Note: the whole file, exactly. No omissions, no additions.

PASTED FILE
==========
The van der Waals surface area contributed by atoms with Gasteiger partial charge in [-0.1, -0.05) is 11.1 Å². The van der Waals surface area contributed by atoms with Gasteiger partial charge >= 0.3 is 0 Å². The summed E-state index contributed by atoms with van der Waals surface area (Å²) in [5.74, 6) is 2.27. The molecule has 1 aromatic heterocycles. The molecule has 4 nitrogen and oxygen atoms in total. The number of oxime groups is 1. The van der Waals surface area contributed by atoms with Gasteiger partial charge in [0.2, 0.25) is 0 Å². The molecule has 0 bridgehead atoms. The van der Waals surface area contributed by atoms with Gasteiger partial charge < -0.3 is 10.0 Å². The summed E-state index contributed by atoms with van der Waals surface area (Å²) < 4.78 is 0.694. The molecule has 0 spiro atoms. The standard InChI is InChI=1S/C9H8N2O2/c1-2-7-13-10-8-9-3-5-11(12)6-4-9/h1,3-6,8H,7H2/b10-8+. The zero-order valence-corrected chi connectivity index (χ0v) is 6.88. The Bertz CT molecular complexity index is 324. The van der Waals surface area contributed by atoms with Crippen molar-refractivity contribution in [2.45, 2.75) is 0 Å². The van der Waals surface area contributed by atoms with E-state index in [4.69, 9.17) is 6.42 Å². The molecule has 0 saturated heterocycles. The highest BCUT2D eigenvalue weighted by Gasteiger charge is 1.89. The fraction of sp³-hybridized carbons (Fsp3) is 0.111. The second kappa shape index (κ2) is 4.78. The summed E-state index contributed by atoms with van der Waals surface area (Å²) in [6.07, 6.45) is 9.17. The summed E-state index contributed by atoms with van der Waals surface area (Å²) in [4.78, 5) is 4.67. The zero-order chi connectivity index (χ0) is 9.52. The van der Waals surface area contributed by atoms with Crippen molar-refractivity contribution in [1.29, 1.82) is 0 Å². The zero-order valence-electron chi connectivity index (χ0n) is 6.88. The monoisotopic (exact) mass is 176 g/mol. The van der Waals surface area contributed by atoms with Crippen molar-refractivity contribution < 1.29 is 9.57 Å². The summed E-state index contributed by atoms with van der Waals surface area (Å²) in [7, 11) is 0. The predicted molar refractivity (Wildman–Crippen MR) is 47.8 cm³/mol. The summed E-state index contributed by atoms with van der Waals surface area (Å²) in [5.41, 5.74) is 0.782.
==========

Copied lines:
The van der Waals surface area contributed by atoms with Gasteiger partial charge in [-0.1, -0.05) is 11.1 Å². The van der Waals surface area contributed by atoms with Gasteiger partial charge >= 0.3 is 0 Å². The summed E-state index contributed by atoms with van der Waals surface area (Å²) in [5.74, 6) is 2.27. The molecule has 1 aromatic heterocycles. The molecule has 4 nitrogen and oxygen atoms in total. The number of oxime groups is 1. The van der Waals surface area contributed by atoms with Gasteiger partial charge in [0.2, 0.25) is 0 Å². The molecule has 0 bridgehead atoms. The van der Waals surface area contributed by atoms with Gasteiger partial charge < -0.3 is 10.0 Å². The summed E-state index contributed by atoms with van der Waals surface area (Å²) < 4.78 is 0.694. The molecule has 0 spiro atoms. The standard InChI is InChI=1S/C9H8N2O2/c1-2-7-13-10-8-9-3-5-11(12)6-4-9/h1,3-6,8H,7H2/b10-8+. The zero-order valence-corrected chi connectivity index (χ0v) is 6.88. The Bertz CT molecular complexity index is 324. The van der Waals surface area contributed by atoms with Crippen molar-refractivity contribution in [2.45, 2.75) is 0 Å². The van der Waals surface area contributed by atoms with E-state index in [4.69, 9.17) is 6.42 Å². The molecule has 0 saturated heterocycles. The highest BCUT2D eigenvalue weighted by Gasteiger charge is 1.89. The fraction of sp³-hybridized carbons (Fsp3) is 0.111. The second kappa shape index (κ2) is 4.78. The summed E-state index contributed by atoms with van der Waals surface area (Å²) in [6.07, 6.45) is 9.17. The summed E-state index contributed by atoms with van der Waals surface area (Å²) in [4.78, 5) is 4.67. The zero-order chi connectivity index (χ0) is 9.52. The van der Waals surface area contributed by atoms with Crippen molar-refractivity contribution in [1.29, 1.82) is 0 Å². The zero-order valence-electron chi connectivity index (χ0n) is 6.88. The monoisotopic (exact) mass is 176 g/mol. The van der Waals surface area contributed by atoms with Crippen molar-refractivity contribution < 1.29 is 9.57 Å². The summed E-state index contributed by atoms with van der Waals surface area (Å²) in [7, 11) is 0. The predicted molar refractivity (Wildman–Crippen MR) is 47.8 cm³/mol. The summed E-state index contributed by atoms with van der Waals surface area (Å²) in [5.41, 5.74) is 0.782.